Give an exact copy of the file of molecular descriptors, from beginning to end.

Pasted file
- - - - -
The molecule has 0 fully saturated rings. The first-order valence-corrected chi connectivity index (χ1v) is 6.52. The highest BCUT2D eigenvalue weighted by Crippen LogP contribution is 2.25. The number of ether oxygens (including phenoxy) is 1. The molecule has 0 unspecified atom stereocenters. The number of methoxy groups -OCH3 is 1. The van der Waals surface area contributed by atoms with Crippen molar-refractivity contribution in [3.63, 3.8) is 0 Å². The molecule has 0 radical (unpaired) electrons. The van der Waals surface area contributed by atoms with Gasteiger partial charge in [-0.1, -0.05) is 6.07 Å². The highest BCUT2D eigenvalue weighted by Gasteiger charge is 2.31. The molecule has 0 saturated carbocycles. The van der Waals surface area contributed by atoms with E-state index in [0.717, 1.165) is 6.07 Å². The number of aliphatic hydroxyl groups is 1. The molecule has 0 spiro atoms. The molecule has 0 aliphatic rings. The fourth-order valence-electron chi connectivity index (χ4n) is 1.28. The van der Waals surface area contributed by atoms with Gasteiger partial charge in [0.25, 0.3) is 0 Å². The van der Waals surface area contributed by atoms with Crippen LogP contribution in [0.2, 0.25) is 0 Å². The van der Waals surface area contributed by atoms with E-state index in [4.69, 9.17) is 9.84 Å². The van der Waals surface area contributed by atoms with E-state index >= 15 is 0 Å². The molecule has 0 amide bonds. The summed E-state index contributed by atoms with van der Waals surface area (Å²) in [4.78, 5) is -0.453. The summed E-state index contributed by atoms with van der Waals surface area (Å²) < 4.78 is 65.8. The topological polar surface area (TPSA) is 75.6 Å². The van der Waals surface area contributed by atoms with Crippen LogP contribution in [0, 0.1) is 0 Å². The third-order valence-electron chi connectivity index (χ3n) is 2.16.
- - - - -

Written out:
The molecule has 0 fully saturated rings. The first-order valence-corrected chi connectivity index (χ1v) is 6.52. The highest BCUT2D eigenvalue weighted by Crippen LogP contribution is 2.25. The number of ether oxygens (including phenoxy) is 1. The molecule has 0 unspecified atom stereocenters. The number of methoxy groups -OCH3 is 1. The van der Waals surface area contributed by atoms with Crippen molar-refractivity contribution in [3.63, 3.8) is 0 Å². The molecule has 0 radical (unpaired) electrons. The van der Waals surface area contributed by atoms with Gasteiger partial charge in [-0.1, -0.05) is 6.07 Å². The highest BCUT2D eigenvalue weighted by Gasteiger charge is 2.31. The molecule has 0 saturated carbocycles. The van der Waals surface area contributed by atoms with E-state index in [0.717, 1.165) is 6.07 Å². The number of aliphatic hydroxyl groups is 1. The molecule has 0 spiro atoms. The molecule has 0 aliphatic rings. The fourth-order valence-electron chi connectivity index (χ4n) is 1.28. The van der Waals surface area contributed by atoms with Gasteiger partial charge in [0.25, 0.3) is 0 Å². The van der Waals surface area contributed by atoms with Crippen LogP contribution in [0.2, 0.25) is 0 Å². The van der Waals surface area contributed by atoms with E-state index in [4.69, 9.17) is 9.84 Å². The van der Waals surface area contributed by atoms with E-state index >= 15 is 0 Å². The molecule has 0 amide bonds. The summed E-state index contributed by atoms with van der Waals surface area (Å²) in [4.78, 5) is -0.453. The summed E-state index contributed by atoms with van der Waals surface area (Å²) < 4.78 is 65.8. The topological polar surface area (TPSA) is 75.6 Å². The van der Waals surface area contributed by atoms with Crippen LogP contribution in [0, 0.1) is 0 Å². The third-order valence-electron chi connectivity index (χ3n) is 2.16.